EIG Dispatch – April 3, 2015


  • My H-1B Cap Case Was Filed, What Now?
  • New Work Visa Launched in Chile
  • Foreign Nationals Can Now File Thailand’s 90-Day Report Online

My H-1B Cap Case Was Filed, What Now?

On April 1, 2015, the H-1B Cap was opened and USCIS began to receive new H-1B visa filings. EIG has successfully filed all H-1B Cap petitions for each of our clients. Now that your case has been filed, what can you expect?

With this year’s annual H-1B Cap set at 85,000 visas, USCIS predicts that the quota will be reached within the first week of filling. In the last two years 172,500 (FY2015) and 124,000 (FY2014) H-1B petitions were filed within a few days of April 1st, prompting USCIS to utilize a lottery system to select a sufficient number of H-1B petitions to meet the 85,000 Cap. We expect USCIS to utilize the lottery system again to select the 85,000 petitions to be receipted and adjudicated under this year’s Cap.

USCIS is required to accept all petitions received within the first 5 business days from April 1, 2015. USCIS will first randomly select 20,000 petitions filed under the U.S. Master’s Cap; all remaining petitions will then fall into the Regular Cap. USCIS will then randomly select 65,000 petitions under the Regular Cap. Once all 85,000 petitions have been selected in the lottery, USCIS will either issue a Receipt Notice (confirming selection) or return the petition and filing fees to our office (confirming the petition was not selected in the lottery). This process typically takes 2-3 weeks for completion. Once the lottery is complete, USCIS will process and adjudicate the selected petitions.

If your H-1B Cap petition was filed under premium processing, the 15 calendar day processing period will begin on May 11, 2015 to allow USCIS sufficient time to complete the lottery process. EIG team members will notify you directly as soon as they have received any update from USCIS regarding your case.

EIG will announce once USCIS has confirmed that the Cap has been met and is closed for the year, the number of H-1B petitions that were received this year, and any other updates provided by USCIS.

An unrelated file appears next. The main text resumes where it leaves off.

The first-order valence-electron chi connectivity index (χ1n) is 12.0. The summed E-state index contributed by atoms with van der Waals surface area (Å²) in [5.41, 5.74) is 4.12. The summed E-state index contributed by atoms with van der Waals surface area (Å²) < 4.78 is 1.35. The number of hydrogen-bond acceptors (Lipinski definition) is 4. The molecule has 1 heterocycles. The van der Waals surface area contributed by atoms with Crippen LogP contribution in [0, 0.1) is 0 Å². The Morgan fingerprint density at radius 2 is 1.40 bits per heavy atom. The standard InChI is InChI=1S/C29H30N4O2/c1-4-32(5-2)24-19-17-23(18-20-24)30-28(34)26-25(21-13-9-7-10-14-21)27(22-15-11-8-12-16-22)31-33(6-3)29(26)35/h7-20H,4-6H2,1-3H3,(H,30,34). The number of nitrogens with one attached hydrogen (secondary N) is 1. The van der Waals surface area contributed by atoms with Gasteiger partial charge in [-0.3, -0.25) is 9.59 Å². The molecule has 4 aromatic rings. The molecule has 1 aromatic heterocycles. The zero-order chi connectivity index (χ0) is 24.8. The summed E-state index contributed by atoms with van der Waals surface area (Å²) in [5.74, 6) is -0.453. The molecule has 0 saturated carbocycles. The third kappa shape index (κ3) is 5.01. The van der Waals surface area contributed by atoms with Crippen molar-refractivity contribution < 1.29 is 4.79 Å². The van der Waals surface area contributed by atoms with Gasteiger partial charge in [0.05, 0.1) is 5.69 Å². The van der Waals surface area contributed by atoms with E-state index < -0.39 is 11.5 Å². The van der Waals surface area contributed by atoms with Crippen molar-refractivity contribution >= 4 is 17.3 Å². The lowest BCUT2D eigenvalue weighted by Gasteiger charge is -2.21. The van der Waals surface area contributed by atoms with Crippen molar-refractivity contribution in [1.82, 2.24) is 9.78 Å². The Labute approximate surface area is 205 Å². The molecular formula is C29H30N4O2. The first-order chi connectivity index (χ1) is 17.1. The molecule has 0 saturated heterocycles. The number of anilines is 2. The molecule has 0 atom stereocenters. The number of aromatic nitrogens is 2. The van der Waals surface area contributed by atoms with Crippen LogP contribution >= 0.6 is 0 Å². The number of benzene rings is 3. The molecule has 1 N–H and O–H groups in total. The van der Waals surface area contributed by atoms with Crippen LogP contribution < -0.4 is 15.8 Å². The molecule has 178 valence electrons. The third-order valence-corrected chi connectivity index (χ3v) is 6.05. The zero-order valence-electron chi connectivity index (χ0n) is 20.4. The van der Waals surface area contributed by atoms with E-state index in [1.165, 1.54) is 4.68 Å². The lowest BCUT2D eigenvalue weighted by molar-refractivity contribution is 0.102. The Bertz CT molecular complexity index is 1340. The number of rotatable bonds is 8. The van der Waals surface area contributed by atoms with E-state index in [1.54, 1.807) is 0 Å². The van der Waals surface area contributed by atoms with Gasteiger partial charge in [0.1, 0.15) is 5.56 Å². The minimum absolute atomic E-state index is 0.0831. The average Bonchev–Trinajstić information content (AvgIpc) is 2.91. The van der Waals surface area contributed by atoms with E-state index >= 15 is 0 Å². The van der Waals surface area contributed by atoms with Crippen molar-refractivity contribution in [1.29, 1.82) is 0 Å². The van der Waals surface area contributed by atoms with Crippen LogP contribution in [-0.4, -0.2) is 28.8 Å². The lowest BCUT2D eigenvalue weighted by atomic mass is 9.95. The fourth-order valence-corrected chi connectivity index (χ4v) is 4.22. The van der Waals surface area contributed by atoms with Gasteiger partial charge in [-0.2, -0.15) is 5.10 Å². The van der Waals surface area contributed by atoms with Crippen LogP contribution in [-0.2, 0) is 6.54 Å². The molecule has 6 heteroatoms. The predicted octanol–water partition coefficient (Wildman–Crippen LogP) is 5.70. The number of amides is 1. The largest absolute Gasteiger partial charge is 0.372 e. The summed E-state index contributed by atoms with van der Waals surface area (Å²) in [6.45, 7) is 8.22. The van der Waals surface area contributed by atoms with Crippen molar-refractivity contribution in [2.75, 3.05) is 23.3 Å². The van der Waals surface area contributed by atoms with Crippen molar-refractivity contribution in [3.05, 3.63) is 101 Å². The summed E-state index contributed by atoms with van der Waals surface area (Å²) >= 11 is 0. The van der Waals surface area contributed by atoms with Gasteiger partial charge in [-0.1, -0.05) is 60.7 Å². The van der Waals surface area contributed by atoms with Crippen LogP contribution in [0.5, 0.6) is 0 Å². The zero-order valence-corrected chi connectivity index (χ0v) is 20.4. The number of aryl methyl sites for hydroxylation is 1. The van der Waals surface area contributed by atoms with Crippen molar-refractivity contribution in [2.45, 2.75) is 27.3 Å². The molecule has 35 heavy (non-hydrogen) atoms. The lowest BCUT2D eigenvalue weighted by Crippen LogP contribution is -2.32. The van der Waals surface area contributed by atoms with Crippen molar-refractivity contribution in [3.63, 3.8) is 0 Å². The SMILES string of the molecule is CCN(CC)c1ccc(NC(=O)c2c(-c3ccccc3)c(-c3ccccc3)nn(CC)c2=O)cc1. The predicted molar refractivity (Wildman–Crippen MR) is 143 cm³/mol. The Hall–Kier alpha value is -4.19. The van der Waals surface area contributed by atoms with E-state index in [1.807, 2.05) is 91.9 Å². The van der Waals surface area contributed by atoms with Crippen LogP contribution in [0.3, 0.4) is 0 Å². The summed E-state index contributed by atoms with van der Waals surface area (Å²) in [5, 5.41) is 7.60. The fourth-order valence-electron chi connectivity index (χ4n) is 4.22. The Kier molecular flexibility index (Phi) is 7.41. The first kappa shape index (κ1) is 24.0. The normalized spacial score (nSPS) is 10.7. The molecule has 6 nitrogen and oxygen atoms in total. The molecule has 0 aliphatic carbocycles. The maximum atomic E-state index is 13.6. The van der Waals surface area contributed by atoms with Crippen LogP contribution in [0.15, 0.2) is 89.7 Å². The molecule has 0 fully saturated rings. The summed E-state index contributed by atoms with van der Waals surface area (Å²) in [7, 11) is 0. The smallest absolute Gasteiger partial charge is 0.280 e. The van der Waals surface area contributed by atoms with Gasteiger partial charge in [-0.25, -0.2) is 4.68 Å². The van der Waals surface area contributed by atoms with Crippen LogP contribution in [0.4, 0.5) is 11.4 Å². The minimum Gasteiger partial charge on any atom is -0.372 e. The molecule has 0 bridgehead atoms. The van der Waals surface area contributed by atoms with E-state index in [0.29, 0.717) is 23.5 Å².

Latest Cap Update from AILA: In response to reports that FedEx delivery trucks have been turned away from the California Service Center (CSC) and Vermont Service Center (VSC) due to capacity issues, AILA contacted USCIS, which confirmed that neither the VSC nor the CSC have turned any trucks away and that deliveries of H-1B Cap-subject petitions have not been negatively impacted. Due to space limitations at the delivery loading docks, incoming trucks may be staggered for delivery, but they are not being turned away.

New Work Visa Launched in Chile

Chile announced the launch of a new work visa, Temporary Visa for Work Purposes, which will allow for more flexibility than the existing Work Contract Visa. The Work Contract Visa allows employees to work for a single employer and permits only those activities set forth in the contract. At the end of the work contract, the visa becomes invalid and the employer is responsible for any costs associated with the repatriation of the foreign national. Under the Work Contract Visa, additional fees are required for any change in employment, and a two-year residency requirement must be met before a foreign national can apply for permanent residency.

The Temporary Visa for Work Purposes is available as of March 1, 2015. Some of the expected benefits of the new Temporary Visa for Work Purposes include the ability for employees to work for multiple employers without any additional cost and without obtaining a new visa, and the opportunity to work, study, start a business, or offer freelance services. Additionally, the new visa will entitle holders to apply for permanent residency after only one year in Chile. This new work visa can only be obtained after arrival in Chile, while the Work Contract Visa must be obtained at a Chilean Consulate abroad or in Chile.

Employers who plan to send foreign nationals to Chile should consult with their immigration provider to determine which work visa is most suitable for their needs.

Foreign Nationals Can Now File Thailand’s 90-Day Report Online

On April 1, 2015, Thailand’s Immigration Bureau implemented an online filing system for its mandatory 90-day residence report for foreign nationals. If a foreign national remains in Thailand continuously for 90 days or more, the foreign national is required to submit a notification form with his or her current address to the Immigration Bureau. This notice must be submitted within 15 days prior and 7 days after the 90 days is reached. Once the notification form is submitted online and approved, the foreign national will receive a receipt as proof of submission.

The online filing system is more convenient for foreign nationals to complete compared to the in-person or by-mail reporting methods. However, at this time, the online report filing system is only accessible through the Internet Explorer browser. Failure to file the 90-day report may result in a fine of 2000 baht or more.